How much the world has changed while we weren't looking, even though the Palestinian cause is the same: a nation raped; and even though Israel is the same: a monster that no longer even cares to hide its barrenness. It is very hard to understand why all those scenes of suffering no longer move so many people, or haunt their dreams, or why they can not tell the difference between right and wrong when it is staring them in the face. But what is even harder to understand is why we, during Gaza and after every calamity before that, have spent very little time trying to understand, and even less trying to win over supporters. We prefer instead to rattle the strongest weapons the Arabs have: anger and disbelief at a world that is not particularly interested in -- or concerned by -- our anger and disbelief.
Why is this happening? Unfortunately, there is probably no easy way to dispel the confusion and fit the pieces of the puzzle together. To be frank, the answer has more to do with what we do to ourselves than what Israel does to us. But perhaps the best way to sum the situation up is that internal Palestinian disputes have served to derail and make superficial their cause, while Israeli lies took care of the rest and succeeded in distorting it. The dual effect has combined to transform the national cause of a people to a mere "humanitarian" problem that may stir compassion but not anxiety and that has shrivelled to such a degree that many find it easy to ignore altogether, perhaps because it has eluded a solution far longer than many are able to tolerate or remember.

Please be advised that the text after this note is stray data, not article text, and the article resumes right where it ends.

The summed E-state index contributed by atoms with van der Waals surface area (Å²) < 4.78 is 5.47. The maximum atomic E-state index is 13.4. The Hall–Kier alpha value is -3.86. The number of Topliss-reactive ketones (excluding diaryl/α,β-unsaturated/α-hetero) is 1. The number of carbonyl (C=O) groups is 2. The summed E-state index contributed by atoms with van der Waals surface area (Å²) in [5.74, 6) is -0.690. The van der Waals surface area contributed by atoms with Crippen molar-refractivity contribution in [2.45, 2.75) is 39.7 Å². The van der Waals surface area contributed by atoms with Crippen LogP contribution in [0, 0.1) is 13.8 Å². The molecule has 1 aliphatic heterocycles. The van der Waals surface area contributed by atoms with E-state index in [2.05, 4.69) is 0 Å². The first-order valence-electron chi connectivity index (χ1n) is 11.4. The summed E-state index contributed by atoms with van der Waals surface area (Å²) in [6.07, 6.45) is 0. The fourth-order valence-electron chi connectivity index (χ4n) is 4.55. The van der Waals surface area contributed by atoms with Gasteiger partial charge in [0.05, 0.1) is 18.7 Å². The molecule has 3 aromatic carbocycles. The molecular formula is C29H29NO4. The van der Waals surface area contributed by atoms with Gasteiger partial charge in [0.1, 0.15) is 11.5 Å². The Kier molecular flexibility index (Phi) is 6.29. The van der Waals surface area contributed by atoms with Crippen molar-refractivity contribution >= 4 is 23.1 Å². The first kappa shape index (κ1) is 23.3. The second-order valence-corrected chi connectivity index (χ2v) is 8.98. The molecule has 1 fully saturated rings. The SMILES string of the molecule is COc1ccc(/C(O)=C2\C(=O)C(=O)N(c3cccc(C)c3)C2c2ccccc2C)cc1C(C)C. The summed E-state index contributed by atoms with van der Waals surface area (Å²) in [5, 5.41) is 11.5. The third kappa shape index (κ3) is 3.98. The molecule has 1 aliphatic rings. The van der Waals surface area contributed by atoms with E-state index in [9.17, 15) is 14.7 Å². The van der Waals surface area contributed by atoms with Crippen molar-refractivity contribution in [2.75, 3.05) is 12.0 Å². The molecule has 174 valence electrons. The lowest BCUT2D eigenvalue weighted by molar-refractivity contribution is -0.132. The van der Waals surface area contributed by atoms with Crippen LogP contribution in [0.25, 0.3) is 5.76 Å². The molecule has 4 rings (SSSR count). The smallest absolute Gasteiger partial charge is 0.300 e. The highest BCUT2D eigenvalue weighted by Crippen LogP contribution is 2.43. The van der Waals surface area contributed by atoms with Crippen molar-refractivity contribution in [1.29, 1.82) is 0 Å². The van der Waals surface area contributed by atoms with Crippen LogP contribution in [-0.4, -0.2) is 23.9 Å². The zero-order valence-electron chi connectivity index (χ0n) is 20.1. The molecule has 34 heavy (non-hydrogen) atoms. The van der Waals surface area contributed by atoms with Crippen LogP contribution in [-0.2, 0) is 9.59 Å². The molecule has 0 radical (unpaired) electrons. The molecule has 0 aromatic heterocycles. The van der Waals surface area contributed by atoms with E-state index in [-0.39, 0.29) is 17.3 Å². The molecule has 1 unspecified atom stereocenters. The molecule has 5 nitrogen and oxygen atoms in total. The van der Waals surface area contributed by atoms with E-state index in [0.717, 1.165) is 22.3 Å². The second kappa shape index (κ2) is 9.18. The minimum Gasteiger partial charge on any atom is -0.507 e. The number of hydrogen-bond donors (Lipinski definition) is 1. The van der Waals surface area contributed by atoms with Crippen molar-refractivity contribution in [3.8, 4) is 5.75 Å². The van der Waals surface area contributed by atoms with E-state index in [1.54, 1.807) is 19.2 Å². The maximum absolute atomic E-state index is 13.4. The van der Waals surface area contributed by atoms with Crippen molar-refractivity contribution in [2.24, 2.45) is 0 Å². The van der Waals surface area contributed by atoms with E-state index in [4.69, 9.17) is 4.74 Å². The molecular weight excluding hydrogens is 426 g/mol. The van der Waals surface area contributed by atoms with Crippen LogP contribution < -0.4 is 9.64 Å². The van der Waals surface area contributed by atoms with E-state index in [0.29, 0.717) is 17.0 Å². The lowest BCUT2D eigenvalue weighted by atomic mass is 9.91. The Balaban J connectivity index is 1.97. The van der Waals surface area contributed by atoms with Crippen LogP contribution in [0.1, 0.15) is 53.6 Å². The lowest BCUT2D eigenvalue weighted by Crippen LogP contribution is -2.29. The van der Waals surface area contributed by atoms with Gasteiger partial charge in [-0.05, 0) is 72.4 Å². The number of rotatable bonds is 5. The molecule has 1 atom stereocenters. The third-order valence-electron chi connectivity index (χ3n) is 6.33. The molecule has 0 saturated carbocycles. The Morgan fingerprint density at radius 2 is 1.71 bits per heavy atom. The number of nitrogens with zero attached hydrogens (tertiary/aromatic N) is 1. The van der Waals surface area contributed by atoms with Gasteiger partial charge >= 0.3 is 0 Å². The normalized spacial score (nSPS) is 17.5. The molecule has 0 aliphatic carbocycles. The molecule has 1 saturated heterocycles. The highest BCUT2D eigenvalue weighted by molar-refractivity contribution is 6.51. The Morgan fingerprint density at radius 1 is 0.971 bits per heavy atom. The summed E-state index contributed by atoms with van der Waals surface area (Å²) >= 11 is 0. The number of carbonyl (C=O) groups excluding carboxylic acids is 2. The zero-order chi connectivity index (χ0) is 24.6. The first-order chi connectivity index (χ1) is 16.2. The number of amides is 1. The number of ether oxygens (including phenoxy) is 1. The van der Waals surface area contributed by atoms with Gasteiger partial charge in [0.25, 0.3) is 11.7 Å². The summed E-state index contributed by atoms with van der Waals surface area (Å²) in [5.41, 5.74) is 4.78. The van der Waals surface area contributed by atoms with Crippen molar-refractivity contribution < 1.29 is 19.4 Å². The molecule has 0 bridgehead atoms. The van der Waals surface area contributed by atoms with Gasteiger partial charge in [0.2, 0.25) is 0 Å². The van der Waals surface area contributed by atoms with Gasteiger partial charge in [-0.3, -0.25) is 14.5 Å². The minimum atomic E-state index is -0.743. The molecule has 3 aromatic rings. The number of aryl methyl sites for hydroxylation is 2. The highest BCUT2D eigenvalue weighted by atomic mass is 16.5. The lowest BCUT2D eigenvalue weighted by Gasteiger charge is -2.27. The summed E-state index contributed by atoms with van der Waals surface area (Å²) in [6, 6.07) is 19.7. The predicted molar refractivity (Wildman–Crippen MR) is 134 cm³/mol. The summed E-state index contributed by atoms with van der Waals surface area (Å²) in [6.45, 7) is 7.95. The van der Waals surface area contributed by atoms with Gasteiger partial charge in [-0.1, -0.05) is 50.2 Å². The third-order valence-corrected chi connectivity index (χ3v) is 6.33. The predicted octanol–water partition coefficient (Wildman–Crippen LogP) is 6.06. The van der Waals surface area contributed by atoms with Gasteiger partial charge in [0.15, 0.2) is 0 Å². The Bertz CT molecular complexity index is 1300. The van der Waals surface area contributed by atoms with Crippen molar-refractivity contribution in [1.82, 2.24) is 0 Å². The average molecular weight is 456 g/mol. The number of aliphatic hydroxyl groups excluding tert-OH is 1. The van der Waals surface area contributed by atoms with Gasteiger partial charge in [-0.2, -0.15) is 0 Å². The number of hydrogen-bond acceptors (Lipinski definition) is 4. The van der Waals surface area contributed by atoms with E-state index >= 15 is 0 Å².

It could be that one side of the problem resides in the fact that since 11 September a good part of the world feels uneasy about Islam. Specifically, it doesn't understand it and is clearly curt and impatient in its dealings with everything Islamic, Arabic and Middle Eastern. It has a particular distaste for those who parade beneath an Islamist banner, most notably, in our present context, Hamas, whose intentions, alliances and Islamicisation of the conflict many find disturbing or view with suspicion. Certainly, as a militant Islamist organisation that is fighting Israel and that keeps up a steady stream of anti-Israeli statements it fits the bill as the bad guy, at least in a world that does not want to waste time examining the facts and that has no patience with the mistakes Hamas makes -- and they are quite a few.